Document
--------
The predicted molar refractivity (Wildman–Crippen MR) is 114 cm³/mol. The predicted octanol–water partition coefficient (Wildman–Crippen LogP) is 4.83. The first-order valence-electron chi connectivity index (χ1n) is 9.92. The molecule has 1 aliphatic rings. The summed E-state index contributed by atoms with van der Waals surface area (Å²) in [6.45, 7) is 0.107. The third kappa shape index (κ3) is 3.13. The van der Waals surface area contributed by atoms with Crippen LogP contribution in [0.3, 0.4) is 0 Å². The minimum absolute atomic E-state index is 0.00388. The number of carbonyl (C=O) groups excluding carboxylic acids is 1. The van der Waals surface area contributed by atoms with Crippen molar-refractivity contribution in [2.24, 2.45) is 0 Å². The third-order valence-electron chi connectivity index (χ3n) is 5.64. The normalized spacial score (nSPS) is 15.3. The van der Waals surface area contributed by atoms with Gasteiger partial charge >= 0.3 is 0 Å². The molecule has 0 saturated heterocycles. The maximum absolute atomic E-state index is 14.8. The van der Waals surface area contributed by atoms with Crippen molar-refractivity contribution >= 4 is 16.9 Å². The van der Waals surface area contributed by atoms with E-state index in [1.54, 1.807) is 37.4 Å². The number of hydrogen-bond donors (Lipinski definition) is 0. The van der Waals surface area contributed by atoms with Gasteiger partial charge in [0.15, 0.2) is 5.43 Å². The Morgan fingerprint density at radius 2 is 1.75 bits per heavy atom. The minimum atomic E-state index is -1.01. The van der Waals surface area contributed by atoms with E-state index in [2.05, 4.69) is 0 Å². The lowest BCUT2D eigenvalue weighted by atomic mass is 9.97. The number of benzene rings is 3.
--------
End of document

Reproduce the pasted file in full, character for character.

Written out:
The predicted molar refractivity (Wildman–Crippen MR) is 114 cm³/mol. The predicted octanol–water partition coefficient (Wildman–Crippen LogP) is 4.83. The first-order valence-electron chi connectivity index (χ1n) is 9.92. The molecule has 1 aliphatic rings. The summed E-state index contributed by atoms with van der Waals surface area (Å²) in [6.45, 7) is 0.107. The third kappa shape index (κ3) is 3.13. The van der Waals surface area contributed by atoms with Crippen LogP contribution in [0.3, 0.4) is 0 Å². The minimum absolute atomic E-state index is 0.00388. The number of carbonyl (C=O) groups excluding carboxylic acids is 1. The van der Waals surface area contributed by atoms with Crippen molar-refractivity contribution in [2.24, 2.45) is 0 Å². The third-order valence-electron chi connectivity index (χ3n) is 5.64. The normalized spacial score (nSPS) is 15.3. The van der Waals surface area contributed by atoms with Gasteiger partial charge >= 0.3 is 0 Å². The molecule has 0 saturated heterocycles. The maximum absolute atomic E-state index is 14.8. The van der Waals surface area contributed by atoms with Crippen molar-refractivity contribution >= 4 is 16.9 Å². The van der Waals surface area contributed by atoms with E-state index in [1.54, 1.807) is 37.4 Å². The number of hydrogen-bond donors (Lipinski definition) is 0. The van der Waals surface area contributed by atoms with Gasteiger partial charge in [0.15, 0.2) is 5.43 Å². The Morgan fingerprint density at radius 2 is 1.75 bits per heavy atom. The minimum atomic E-state index is -1.01. The van der Waals surface area contributed by atoms with E-state index in [2.05, 4.69) is 0 Å². The lowest BCUT2D eigenvalue weighted by atomic mass is 9.97. The number of benzene rings is 3.